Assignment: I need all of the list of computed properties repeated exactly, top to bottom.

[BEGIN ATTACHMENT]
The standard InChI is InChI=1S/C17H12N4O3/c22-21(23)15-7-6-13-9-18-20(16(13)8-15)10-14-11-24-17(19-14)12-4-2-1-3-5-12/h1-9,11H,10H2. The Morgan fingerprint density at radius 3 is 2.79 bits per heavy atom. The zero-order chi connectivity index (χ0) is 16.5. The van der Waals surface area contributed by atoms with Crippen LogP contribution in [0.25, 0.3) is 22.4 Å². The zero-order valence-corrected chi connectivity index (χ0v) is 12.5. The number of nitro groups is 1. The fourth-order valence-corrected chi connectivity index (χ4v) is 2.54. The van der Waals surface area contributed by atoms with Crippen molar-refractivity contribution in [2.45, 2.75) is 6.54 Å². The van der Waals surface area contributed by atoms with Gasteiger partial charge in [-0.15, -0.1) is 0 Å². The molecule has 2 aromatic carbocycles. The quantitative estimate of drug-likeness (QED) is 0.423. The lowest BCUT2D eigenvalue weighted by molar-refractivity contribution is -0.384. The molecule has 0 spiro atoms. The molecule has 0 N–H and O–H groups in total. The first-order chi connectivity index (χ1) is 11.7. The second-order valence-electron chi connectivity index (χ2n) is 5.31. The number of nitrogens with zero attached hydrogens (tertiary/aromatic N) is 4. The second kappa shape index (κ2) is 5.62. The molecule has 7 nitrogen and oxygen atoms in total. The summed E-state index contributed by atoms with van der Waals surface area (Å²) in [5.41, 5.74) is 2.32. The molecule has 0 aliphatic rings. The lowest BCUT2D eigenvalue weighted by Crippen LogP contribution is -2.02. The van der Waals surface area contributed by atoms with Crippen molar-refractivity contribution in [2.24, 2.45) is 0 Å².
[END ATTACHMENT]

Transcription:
The standard InChI is InChI=1S/C17H12N4O3/c22-21(23)15-7-6-13-9-18-20(16(13)8-15)10-14-11-24-17(19-14)12-4-2-1-3-5-12/h1-9,11H,10H2. The Morgan fingerprint density at radius 3 is 2.79 bits per heavy atom. The zero-order chi connectivity index (χ0) is 16.5. The van der Waals surface area contributed by atoms with Crippen LogP contribution in [0.25, 0.3) is 22.4 Å². The zero-order valence-corrected chi connectivity index (χ0v) is 12.5. The number of nitro groups is 1. The fourth-order valence-corrected chi connectivity index (χ4v) is 2.54. The van der Waals surface area contributed by atoms with Crippen molar-refractivity contribution in [2.45, 2.75) is 6.54 Å². The van der Waals surface area contributed by atoms with Gasteiger partial charge in [-0.15, -0.1) is 0 Å². The molecule has 2 aromatic carbocycles. The quantitative estimate of drug-likeness (QED) is 0.423. The lowest BCUT2D eigenvalue weighted by molar-refractivity contribution is -0.384. The molecule has 0 spiro atoms. The molecule has 0 N–H and O–H groups in total. The first-order chi connectivity index (χ1) is 11.7. The second-order valence-electron chi connectivity index (χ2n) is 5.31. The number of nitrogens with zero attached hydrogens (tertiary/aromatic N) is 4. The second kappa shape index (κ2) is 5.62. The molecule has 7 nitrogen and oxygen atoms in total. The summed E-state index contributed by atoms with van der Waals surface area (Å²) in [5.41, 5.74) is 2.32. The molecule has 0 aliphatic rings. The lowest BCUT2D eigenvalue weighted by Crippen LogP contribution is -2.02. The van der Waals surface area contributed by atoms with Crippen molar-refractivity contribution in [2.24, 2.45) is 0 Å².